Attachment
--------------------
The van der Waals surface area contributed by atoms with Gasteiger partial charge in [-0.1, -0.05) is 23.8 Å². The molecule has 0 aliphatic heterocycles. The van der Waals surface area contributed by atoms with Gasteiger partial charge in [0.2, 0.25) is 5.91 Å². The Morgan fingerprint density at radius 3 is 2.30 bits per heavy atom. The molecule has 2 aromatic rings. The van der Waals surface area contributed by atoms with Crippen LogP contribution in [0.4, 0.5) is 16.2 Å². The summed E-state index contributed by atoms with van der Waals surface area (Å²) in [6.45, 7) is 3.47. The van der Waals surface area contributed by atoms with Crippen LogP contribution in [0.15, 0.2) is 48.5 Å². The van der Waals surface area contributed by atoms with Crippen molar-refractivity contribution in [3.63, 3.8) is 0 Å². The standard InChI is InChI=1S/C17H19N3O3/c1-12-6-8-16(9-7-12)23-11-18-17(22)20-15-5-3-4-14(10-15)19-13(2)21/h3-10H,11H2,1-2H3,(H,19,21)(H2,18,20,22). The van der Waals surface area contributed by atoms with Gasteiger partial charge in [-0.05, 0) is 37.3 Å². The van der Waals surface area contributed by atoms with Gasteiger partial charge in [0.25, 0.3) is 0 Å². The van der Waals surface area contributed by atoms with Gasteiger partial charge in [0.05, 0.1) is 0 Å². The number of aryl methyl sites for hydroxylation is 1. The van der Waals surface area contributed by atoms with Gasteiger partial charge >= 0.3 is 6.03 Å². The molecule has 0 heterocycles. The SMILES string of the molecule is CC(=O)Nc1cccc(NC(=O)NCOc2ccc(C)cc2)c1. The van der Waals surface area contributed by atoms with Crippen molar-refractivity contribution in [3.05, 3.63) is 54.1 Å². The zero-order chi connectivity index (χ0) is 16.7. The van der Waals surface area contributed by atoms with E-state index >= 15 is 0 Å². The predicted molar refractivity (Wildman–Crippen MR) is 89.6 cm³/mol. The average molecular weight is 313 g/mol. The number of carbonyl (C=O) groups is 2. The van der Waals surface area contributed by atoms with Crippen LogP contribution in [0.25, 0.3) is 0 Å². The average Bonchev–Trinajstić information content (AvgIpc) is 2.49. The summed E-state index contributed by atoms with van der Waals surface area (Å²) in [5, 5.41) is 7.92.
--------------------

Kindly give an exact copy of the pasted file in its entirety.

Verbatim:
The van der Waals surface area contributed by atoms with Gasteiger partial charge in [-0.1, -0.05) is 23.8 Å². The molecule has 0 aliphatic heterocycles. The van der Waals surface area contributed by atoms with Gasteiger partial charge in [0.2, 0.25) is 5.91 Å². The Morgan fingerprint density at radius 3 is 2.30 bits per heavy atom. The molecule has 2 aromatic rings. The van der Waals surface area contributed by atoms with Crippen LogP contribution in [0.4, 0.5) is 16.2 Å². The summed E-state index contributed by atoms with van der Waals surface area (Å²) in [6.45, 7) is 3.47. The van der Waals surface area contributed by atoms with Crippen LogP contribution in [0.15, 0.2) is 48.5 Å². The van der Waals surface area contributed by atoms with Crippen molar-refractivity contribution in [3.63, 3.8) is 0 Å². The standard InChI is InChI=1S/C17H19N3O3/c1-12-6-8-16(9-7-12)23-11-18-17(22)20-15-5-3-4-14(10-15)19-13(2)21/h3-10H,11H2,1-2H3,(H,19,21)(H2,18,20,22). The van der Waals surface area contributed by atoms with Gasteiger partial charge in [-0.05, 0) is 37.3 Å². The van der Waals surface area contributed by atoms with Gasteiger partial charge in [0.25, 0.3) is 0 Å². The van der Waals surface area contributed by atoms with Gasteiger partial charge in [0.05, 0.1) is 0 Å². The number of aryl methyl sites for hydroxylation is 1. The van der Waals surface area contributed by atoms with Gasteiger partial charge >= 0.3 is 6.03 Å². The molecule has 0 heterocycles. The SMILES string of the molecule is CC(=O)Nc1cccc(NC(=O)NCOc2ccc(C)cc2)c1. The van der Waals surface area contributed by atoms with Crippen molar-refractivity contribution in [3.05, 3.63) is 54.1 Å². The zero-order chi connectivity index (χ0) is 16.7. The van der Waals surface area contributed by atoms with E-state index >= 15 is 0 Å². The predicted molar refractivity (Wildman–Crippen MR) is 89.6 cm³/mol. The average molecular weight is 313 g/mol. The number of carbonyl (C=O) groups is 2. The van der Waals surface area contributed by atoms with Crippen LogP contribution in [0.25, 0.3) is 0 Å². The average Bonchev–Trinajstić information content (AvgIpc) is 2.49. The summed E-state index contributed by atoms with van der Waals surface area (Å²) in [5, 5.41) is 7.92.